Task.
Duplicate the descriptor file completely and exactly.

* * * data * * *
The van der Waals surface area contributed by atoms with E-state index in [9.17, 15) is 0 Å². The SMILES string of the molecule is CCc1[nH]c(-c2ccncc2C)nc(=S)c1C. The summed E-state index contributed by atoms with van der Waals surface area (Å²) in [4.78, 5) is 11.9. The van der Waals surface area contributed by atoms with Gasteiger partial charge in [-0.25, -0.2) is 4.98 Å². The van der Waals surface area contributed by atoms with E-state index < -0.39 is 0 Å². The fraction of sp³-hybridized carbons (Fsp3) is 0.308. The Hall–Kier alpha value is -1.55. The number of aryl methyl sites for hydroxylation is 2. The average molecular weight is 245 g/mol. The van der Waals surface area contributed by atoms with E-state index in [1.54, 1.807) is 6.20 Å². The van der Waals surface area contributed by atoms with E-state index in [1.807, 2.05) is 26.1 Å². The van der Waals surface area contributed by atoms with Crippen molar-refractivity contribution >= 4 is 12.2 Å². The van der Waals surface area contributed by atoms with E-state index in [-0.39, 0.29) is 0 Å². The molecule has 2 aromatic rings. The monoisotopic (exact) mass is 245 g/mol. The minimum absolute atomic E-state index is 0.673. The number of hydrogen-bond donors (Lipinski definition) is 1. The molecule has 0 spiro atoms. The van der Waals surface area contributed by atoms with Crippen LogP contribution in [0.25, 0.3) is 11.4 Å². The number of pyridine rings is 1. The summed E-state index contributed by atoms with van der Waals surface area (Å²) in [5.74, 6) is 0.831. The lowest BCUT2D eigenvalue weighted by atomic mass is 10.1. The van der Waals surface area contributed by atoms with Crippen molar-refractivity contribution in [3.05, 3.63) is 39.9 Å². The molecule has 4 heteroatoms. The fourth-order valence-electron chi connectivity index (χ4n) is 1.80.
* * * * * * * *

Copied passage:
The van der Waals surface area contributed by atoms with E-state index in [9.17, 15) is 0 Å². The SMILES string of the molecule is CCc1[nH]c(-c2ccncc2C)nc(=S)c1C. The summed E-state index contributed by atoms with van der Waals surface area (Å²) in [4.78, 5) is 11.9. The van der Waals surface area contributed by atoms with Gasteiger partial charge in [-0.25, -0.2) is 4.98 Å². The van der Waals surface area contributed by atoms with E-state index < -0.39 is 0 Å². The fraction of sp³-hybridized carbons (Fsp3) is 0.308. The Hall–Kier alpha value is -1.55. The number of aryl methyl sites for hydroxylation is 2. The average molecular weight is 245 g/mol. The van der Waals surface area contributed by atoms with E-state index in [1.54, 1.807) is 6.20 Å². The van der Waals surface area contributed by atoms with E-state index in [1.807, 2.05) is 26.1 Å². The van der Waals surface area contributed by atoms with Crippen molar-refractivity contribution >= 4 is 12.2 Å². The van der Waals surface area contributed by atoms with E-state index in [-0.39, 0.29) is 0 Å². The molecule has 2 aromatic rings. The monoisotopic (exact) mass is 245 g/mol. The minimum absolute atomic E-state index is 0.673. The number of hydrogen-bond donors (Lipinski definition) is 1. The molecule has 0 spiro atoms. The van der Waals surface area contributed by atoms with Crippen LogP contribution in [0.25, 0.3) is 11.4 Å². The number of pyridine rings is 1. The summed E-state index contributed by atoms with van der Waals surface area (Å²) in [5.74, 6) is 0.831. The lowest BCUT2D eigenvalue weighted by atomic mass is 10.1. The van der Waals surface area contributed by atoms with Crippen molar-refractivity contribution in [3.05, 3.63) is 39.9 Å². The molecule has 4 heteroatoms. The fourth-order valence-electron chi connectivity index (χ4n) is 1.80.